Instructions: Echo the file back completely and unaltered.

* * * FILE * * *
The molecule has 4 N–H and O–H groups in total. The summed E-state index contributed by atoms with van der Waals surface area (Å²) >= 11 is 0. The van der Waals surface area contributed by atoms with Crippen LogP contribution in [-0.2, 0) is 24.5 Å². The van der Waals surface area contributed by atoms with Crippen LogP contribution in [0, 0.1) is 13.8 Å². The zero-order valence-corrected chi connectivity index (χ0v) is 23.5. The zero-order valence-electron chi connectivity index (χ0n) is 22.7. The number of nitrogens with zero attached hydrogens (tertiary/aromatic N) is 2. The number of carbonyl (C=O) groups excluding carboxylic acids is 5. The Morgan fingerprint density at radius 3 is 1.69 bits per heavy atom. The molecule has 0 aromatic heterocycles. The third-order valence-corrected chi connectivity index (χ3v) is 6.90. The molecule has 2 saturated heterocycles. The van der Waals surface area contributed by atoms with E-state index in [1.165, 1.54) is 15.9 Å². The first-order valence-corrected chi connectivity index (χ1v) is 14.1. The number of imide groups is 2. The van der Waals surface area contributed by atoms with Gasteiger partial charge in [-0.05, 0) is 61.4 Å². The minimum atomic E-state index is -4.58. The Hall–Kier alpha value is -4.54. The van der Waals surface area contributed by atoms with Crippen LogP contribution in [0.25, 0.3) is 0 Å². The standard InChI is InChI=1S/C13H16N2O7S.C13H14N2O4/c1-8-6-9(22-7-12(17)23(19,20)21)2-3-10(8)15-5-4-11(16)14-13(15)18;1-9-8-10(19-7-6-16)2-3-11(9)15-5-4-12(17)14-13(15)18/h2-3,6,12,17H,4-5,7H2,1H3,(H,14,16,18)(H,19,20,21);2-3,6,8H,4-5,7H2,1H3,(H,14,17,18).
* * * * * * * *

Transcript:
The molecule has 4 N–H and O–H groups in total. The summed E-state index contributed by atoms with van der Waals surface area (Å²) >= 11 is 0. The van der Waals surface area contributed by atoms with Crippen LogP contribution in [-0.2, 0) is 24.5 Å². The van der Waals surface area contributed by atoms with Crippen LogP contribution in [0, 0.1) is 13.8 Å². The zero-order valence-corrected chi connectivity index (χ0v) is 23.5. The zero-order valence-electron chi connectivity index (χ0n) is 22.7. The number of nitrogens with zero attached hydrogens (tertiary/aromatic N) is 2. The number of carbonyl (C=O) groups excluding carboxylic acids is 5. The Morgan fingerprint density at radius 3 is 1.69 bits per heavy atom. The molecule has 0 aromatic heterocycles. The third-order valence-corrected chi connectivity index (χ3v) is 6.90. The molecule has 2 saturated heterocycles. The van der Waals surface area contributed by atoms with E-state index in [1.165, 1.54) is 15.9 Å². The first-order valence-corrected chi connectivity index (χ1v) is 14.1. The number of imide groups is 2. The van der Waals surface area contributed by atoms with Gasteiger partial charge in [-0.05, 0) is 61.4 Å². The minimum atomic E-state index is -4.58. The Hall–Kier alpha value is -4.54. The van der Waals surface area contributed by atoms with Crippen LogP contribution in [0.25, 0.3) is 0 Å². The standard InChI is InChI=1S/C13H16N2O7S.C13H14N2O4/c1-8-6-9(22-7-12(17)23(19,20)21)2-3-10(8)15-5-4-11(16)14-13(15)18;1-9-8-10(19-7-6-16)2-3-11(9)15-5-4-12(17)14-13(15)18/h2-3,6,12,17H,4-5,7H2,1H3,(H,14,16,18)(H,19,20,21);2-3,6,8H,4-5,7H2,1H3,(H,14,17,18).